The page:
Cole Antionette Williams

Owner, That’s My Worldwide LLC; Site Director, Community Works of New Orleans; Singer; Songwriter; Composer; Band Leader; Voice/Songwriting Teacher;
Documentary Producer/Interviewer, WWOZ Film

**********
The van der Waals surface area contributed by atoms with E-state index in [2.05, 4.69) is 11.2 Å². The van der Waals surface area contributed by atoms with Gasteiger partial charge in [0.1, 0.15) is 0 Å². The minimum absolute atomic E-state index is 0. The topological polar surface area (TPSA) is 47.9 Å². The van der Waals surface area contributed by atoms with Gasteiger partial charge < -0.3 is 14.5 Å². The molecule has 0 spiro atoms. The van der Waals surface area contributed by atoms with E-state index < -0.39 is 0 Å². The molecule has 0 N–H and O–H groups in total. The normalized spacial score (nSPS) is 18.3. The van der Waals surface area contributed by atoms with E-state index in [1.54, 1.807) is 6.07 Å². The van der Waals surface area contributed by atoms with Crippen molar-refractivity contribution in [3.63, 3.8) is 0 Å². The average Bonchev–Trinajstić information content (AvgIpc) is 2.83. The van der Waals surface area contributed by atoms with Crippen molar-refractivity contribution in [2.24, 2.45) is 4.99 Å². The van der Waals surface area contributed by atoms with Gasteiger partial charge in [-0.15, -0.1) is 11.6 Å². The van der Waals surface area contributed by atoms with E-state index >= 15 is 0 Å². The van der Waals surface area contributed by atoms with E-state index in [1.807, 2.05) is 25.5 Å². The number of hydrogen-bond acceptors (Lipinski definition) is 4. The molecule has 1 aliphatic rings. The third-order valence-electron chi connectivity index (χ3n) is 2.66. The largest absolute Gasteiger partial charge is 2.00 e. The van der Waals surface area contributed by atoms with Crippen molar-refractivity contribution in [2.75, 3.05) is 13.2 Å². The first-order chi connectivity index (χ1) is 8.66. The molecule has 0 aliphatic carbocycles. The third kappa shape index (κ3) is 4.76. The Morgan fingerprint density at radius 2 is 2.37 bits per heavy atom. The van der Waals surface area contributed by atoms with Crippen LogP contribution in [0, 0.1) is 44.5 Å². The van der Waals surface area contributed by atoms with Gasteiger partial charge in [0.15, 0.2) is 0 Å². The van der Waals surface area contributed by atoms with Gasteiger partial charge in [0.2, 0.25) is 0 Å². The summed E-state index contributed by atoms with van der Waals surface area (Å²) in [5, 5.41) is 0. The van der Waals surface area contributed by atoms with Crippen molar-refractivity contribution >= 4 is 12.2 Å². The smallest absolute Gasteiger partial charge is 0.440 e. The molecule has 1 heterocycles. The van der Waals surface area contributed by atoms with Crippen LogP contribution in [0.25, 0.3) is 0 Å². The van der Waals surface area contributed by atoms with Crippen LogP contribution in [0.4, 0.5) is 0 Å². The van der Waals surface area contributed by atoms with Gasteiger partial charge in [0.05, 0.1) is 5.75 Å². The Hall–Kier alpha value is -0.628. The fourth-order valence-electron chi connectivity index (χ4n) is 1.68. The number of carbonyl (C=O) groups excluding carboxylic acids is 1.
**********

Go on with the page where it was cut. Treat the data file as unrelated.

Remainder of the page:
Age: 28 How would you describe what you do? My father encouraged me to become an entrepreneur and I ran with it. I compose/write my music, am band leader to Cole Williams Band, book shows, create media campaigns, solicit new opportunities and design artwork. I believe that if it’s in my power, I’m going to execute to the fullest extent. What makes your job “cool?” When you own your own business and write and produce your own music, you call all the shots. I’ve travelled to different countries and have had many life enhancing experiences. What is the most fun part of your job? There is so much work and planning that happens behind the scenes to make a show look effortless, or to have a successful release. When I’m on stage and the band plays together with love and precision, I’m able to express myself fully and make magic. What makes it less cool? I’ve been a professional for well over a decade, and sometimes I still have to “fight” for my rights as an industry professional and an innovator. Misogyny is real is this business, and I don’t feed the beast, as difficult as it is to work with and work around. What are you most excited about? I just released my fourth studio album, Sin City the Mixtape, on June 3, and I’m incredibly proud of it. It’s been my focus for the last four years – I composed, wrote, produced, performed, played, programmed, mixed and mastered the entire album myself. The music, the lyrics, the stories outline my life experiences as I grew into the woman I am now. What do most people not know about your job? I don’t think people realize how much work is involved, and how much focus, energy and faith it takes to be successful in the music industry. There is no such thing as an overnight success. What advice would you give someone who wants to do what you do? Have laser focus and work with diligence and discernment. Know who you are, what you want and your value, and demand nothing less.